Wednesday, May 23, 2018

It Seems Even After Changing The Government SA Health Can’t Stay Out Of The News.

This appeared a few days ago:

SA pathology test results delayed by IT system

By Justin Hendry on May 17, 2018 10:28AM

New staff brought in to clear data backlog.

SA Health has blamed the "data entry requirements" of a new state-wide pathology system for delays in getting blood test results to patients.
Deputy chief executive Don Frater said that "complex initial data-entry requirements” for the enterprise pathology laboratory information system (EPLIS) meant extended wait times for results.
The department said it had brought in 30 staff to try to clear the backlog.
“Since the introduction of EPLIS, we have seen the wait times for some laboratory test results increase for hospitals and GPs,” Frater said in a statement.
“We know timely test results are essential in providing prompt and appropriate care for patients, and these delays have the potential to impact the level of care being provided.”
The department has also set up a taskforce to look into cause of the delays and “recommend any additional action needed to ensure test turnaround times return to normal”.
The taskforce will “review all incidents relating to test delays that have been logged in SA Health’s Safety Learning System”, the department said.
It will also “review the reporting format for the test results and if any errors have occurred as a result” after feedback from clinicians.
More here:
There is more detail here:

SA Health launches taskforce after claims of lost and delayed pathology results caused by new IT system

Lynne Minion | 16 May 2018
Following reports of delays in pathology testing times and lost test results since the introduction of its EPLIS pathology IT system, SA Health has employed 30 extra staff and announced a new taskforce to help fix the problems.
SA Health deputy chief executive Don Frater said the roll out of the new statewide pathology laboratory information system had led to an increase in test turnaround times due to complex initial data-entry requirements.
“Since the introduction of EPLIS we have seen the wait times for some laboratory test results increase for hospitals and GPs,” Frater said.
Blood, urine, tumor and genetic tests have been effected.
“We know timely test results are essential in providing prompt and appropriate care for patients, and these delays have the potential to impact the level of care being provided,” he said.
The $37 million system was initially rolled out at the Women’s and Children’s Hospital in March 2017 and has now been implemented at all South Australian metropolitan hospitals and regional laboratories.
More here:
As well as here:

SA Health blood test delays and lost results blamed on new computer system

Posted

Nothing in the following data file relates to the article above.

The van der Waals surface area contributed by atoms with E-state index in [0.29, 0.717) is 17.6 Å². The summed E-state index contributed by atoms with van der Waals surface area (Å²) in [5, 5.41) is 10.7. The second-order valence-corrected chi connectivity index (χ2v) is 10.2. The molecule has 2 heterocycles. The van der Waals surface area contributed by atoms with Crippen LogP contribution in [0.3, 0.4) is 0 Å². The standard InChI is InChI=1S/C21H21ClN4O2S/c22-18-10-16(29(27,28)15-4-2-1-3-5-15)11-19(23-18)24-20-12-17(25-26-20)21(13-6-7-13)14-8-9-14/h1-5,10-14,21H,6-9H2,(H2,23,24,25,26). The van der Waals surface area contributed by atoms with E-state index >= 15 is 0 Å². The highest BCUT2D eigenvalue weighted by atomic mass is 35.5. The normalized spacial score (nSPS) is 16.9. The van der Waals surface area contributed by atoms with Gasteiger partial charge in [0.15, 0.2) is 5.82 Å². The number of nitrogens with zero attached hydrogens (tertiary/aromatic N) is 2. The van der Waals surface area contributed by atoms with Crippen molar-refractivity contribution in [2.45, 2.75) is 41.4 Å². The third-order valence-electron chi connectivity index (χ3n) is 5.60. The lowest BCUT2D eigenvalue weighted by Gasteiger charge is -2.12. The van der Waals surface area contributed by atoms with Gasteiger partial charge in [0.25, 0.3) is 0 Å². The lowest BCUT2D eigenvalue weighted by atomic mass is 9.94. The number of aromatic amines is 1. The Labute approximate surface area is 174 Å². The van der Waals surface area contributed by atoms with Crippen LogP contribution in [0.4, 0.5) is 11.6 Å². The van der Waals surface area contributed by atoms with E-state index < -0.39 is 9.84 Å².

SA Health has employed 30 extra staff and launched a taskforce to investigate blood tests being delayed and even lost because of a new computer system.

Key points

  • SA Health blood test results are being delayed or lost
  • New computer system blamed
  • 30 extra staff employed to fix backlog
The department's deputy chief executive, Don Frater, said as the Enterprise Pathology Laboratory Information System had been implemented across the health network, it had become apparent it was now taking longer for staff to enter data, causing delays when it came to test results.
It is the latest in a series of issues for SA Health, including the poor rollout of the slow and clunky EPAS electronic patient record system, substandard food at the new $2.3 billion Royal Adelaide Hospital and ramping plaguing emergency departments.
"There have been a couple of issues where tests have been delayed longer than a day so we want to find out exactly what the implications were of that," Mr Frater said.
"We have raised with all of our clinicians exactly how to ensure that urgent tests are processed quickly."
The $37 million system was rolled out across government health services last year.
There have also been reports of test results being lost.
Mr Frater said in urgent situations, test results must be returned within an hour.
"It may be bad in the situation whereby you need the test results to determine what the next steps and what the next set of treatment is," he said.
"It could result in patient harm. We need to make sure that we get to the turnaround times that we've had in the past."
More here:
You really do have to wonder what has gone wrong so that the results are slower and 30 extra staff are needed.
Maybe a comment from someone who knows what has really gone on?
David.

3 comments:

Anonymous said...

David, perhaps this is the sort of situation these proposed test beds the Department of Health is wanting to get going would address early on?

Being able to study the impacts a solution might have into an environment and assessing the behavioural changes both positive and negative, adjusting solutions as needed to get the desired effect just might be of great value.

Anonymous said...

... or prove the solution is a load of brown stuff.

Anonymous said...

4:58 PM, yes and that, fail fast fail safely, after all it is all about agility and innovation, linguists labs and co-design coercion.